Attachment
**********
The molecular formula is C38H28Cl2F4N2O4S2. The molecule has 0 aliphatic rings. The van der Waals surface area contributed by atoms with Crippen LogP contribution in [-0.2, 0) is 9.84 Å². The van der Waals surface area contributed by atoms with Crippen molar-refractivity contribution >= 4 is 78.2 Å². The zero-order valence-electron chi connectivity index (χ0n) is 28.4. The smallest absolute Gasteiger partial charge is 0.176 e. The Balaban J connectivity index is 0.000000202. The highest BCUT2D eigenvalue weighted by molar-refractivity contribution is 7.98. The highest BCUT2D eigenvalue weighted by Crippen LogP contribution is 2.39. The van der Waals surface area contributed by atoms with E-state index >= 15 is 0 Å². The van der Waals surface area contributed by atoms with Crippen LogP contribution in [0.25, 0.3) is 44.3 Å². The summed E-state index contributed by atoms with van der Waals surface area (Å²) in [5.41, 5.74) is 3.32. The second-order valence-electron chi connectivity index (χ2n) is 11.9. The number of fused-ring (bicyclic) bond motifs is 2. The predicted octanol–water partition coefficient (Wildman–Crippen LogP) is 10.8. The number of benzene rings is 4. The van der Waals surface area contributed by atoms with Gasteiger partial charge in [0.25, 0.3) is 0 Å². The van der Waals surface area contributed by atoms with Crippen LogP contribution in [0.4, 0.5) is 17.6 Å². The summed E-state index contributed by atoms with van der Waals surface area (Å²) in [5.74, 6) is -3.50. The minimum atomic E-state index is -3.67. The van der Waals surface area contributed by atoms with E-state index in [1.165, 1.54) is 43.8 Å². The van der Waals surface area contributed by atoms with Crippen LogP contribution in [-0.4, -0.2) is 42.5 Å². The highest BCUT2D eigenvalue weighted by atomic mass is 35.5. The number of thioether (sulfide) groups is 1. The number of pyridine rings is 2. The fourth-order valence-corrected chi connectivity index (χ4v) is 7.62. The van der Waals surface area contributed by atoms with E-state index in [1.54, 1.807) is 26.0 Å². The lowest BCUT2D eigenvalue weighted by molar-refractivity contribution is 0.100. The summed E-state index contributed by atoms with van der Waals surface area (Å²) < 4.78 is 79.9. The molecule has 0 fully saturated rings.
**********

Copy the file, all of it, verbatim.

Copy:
The molecular formula is C38H28Cl2F4N2O4S2. The molecule has 0 aliphatic rings. The van der Waals surface area contributed by atoms with Crippen LogP contribution in [-0.2, 0) is 9.84 Å². The van der Waals surface area contributed by atoms with Crippen molar-refractivity contribution >= 4 is 78.2 Å². The zero-order valence-electron chi connectivity index (χ0n) is 28.4. The smallest absolute Gasteiger partial charge is 0.176 e. The Balaban J connectivity index is 0.000000202. The highest BCUT2D eigenvalue weighted by molar-refractivity contribution is 7.98. The highest BCUT2D eigenvalue weighted by Crippen LogP contribution is 2.39. The van der Waals surface area contributed by atoms with E-state index >= 15 is 0 Å². The van der Waals surface area contributed by atoms with Crippen LogP contribution in [0.25, 0.3) is 44.3 Å². The summed E-state index contributed by atoms with van der Waals surface area (Å²) in [5.41, 5.74) is 3.32. The second-order valence-electron chi connectivity index (χ2n) is 11.9. The number of fused-ring (bicyclic) bond motifs is 2. The predicted octanol–water partition coefficient (Wildman–Crippen LogP) is 10.8. The number of benzene rings is 4. The van der Waals surface area contributed by atoms with Gasteiger partial charge in [0.25, 0.3) is 0 Å². The van der Waals surface area contributed by atoms with Crippen LogP contribution in [0.4, 0.5) is 17.6 Å². The summed E-state index contributed by atoms with van der Waals surface area (Å²) in [5.74, 6) is -3.50. The minimum atomic E-state index is -3.67. The van der Waals surface area contributed by atoms with E-state index in [1.165, 1.54) is 43.8 Å². The van der Waals surface area contributed by atoms with Crippen LogP contribution in [-0.4, -0.2) is 42.5 Å². The highest BCUT2D eigenvalue weighted by atomic mass is 35.5. The number of thioether (sulfide) groups is 1. The number of pyridine rings is 2. The fourth-order valence-corrected chi connectivity index (χ4v) is 7.62. The van der Waals surface area contributed by atoms with E-state index in [1.54, 1.807) is 26.0 Å². The lowest BCUT2D eigenvalue weighted by molar-refractivity contribution is 0.100. The summed E-state index contributed by atoms with van der Waals surface area (Å²) < 4.78 is 79.9. The molecule has 0 fully saturated rings.